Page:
As the delta variant continues to rage in West Virginia, the number of COVID-19 cases rose to a new high Friday, taking the number of hospitalizations with it, state officials said.
On Friday, the state had a record number of 29,744 active cases.
“We are seeing a challenge to our hospital system in a way that we haven’t seen before,” state coronavirus czar Dr. Clay Marsh said.
In West Virginia, 922 people are in a hospital with COVID-19, up from a previous high of 818. As recently as the first week of July, only 52 West Virginians were hospitalized, said Marsh, who is West Virginia University’s chief health officer.
The number of West Virginians being treated in intensive care units has also risen, to 277, up from a previous high of 218, Marsh said.
A new record of 169 people are on ventilators, up from a previous high of 104.
Marsh said Gov. Jim Justice had instructed him to focus on saving lives, protecting health and the hospital system. If the hospitals are overtaxed, they’ll struggle to care not only for people with COVID-19 but those with other ailments, Marsh said.
State officials on Friday announced the expansion of monoclonal antibody treatment clinics at local health departments, pharmacies and health centers in 30 counties, in an attempt to relieve pressure on hospitals, which had been the primary sources of the treatments.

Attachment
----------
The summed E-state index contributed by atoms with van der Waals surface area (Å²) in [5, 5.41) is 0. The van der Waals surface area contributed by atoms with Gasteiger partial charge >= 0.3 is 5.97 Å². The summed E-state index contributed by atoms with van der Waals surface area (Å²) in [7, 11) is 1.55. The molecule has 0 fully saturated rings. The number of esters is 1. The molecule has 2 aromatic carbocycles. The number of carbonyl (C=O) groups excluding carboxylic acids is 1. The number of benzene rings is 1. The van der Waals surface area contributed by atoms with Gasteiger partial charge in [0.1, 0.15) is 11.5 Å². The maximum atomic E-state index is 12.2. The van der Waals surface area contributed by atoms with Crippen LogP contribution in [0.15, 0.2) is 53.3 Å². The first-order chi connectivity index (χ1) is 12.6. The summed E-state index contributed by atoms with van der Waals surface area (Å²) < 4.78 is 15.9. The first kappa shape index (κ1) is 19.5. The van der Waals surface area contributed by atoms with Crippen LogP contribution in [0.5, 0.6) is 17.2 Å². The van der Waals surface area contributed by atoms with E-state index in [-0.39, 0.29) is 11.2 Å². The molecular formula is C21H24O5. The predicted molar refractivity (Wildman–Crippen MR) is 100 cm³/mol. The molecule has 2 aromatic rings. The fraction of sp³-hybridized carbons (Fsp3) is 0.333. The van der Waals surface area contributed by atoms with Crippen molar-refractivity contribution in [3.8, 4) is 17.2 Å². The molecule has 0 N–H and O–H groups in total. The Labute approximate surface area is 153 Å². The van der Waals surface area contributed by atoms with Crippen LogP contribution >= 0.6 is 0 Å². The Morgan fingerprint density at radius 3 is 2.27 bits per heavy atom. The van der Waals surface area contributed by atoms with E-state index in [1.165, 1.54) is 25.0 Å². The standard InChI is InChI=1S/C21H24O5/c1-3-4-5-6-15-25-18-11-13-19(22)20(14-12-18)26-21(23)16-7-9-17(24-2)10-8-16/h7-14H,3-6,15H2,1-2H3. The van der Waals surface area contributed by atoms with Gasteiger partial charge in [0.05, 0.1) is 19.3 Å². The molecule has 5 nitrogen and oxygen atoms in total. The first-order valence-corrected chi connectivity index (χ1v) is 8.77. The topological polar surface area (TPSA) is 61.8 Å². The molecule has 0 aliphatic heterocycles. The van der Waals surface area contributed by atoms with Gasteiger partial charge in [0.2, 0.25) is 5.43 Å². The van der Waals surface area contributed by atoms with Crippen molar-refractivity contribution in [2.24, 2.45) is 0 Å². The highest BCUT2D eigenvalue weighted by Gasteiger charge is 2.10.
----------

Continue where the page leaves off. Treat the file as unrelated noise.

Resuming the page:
The vast majority — 82% — of West Virginians being treated in hospitals have not been vaccinated, Marsh said.
Since Wednesday, 74 more residents have died from the virus.
Even as Justice announced the “overwhelming amount” of new COVID-19 deaths, he again discouraged employer vaccine requirements and said he opposed reinstating a mask mandate for indoor spaces.
Asked about the possibility of a mask mandate, the governor said “masks are not the answer. The answer is the vaccination.”
Justice continued to call for people to be vaccinated but said they are ultimately free to choose.
More people will die as vaccine hesitancy persists, the governor acknowledged.
“They’ll keep dying,” Justice said. “That’s all there is to it. We just are going to keep lining the body bags up, and we’re gonna line ’em up and line ’em up,” until herd immunity is reached through vaccination or enough people recovering from the disease.
“At the end of the day, were going to do one of two things,” he said. “We’re going to run to the fire and get vaccinated right now or we’re going to pile the body bags up.”
Retired Maj. Gen. James Hoyer, director of the state interagency task force, said officials predict that the state is nearing its peak number of cases in the current wave.
Marsh said that, while the number of cases might peak soon, hospitalizations might continue to rise for two to four weeks after cases hit that peak. And deaths will continue after that, he said.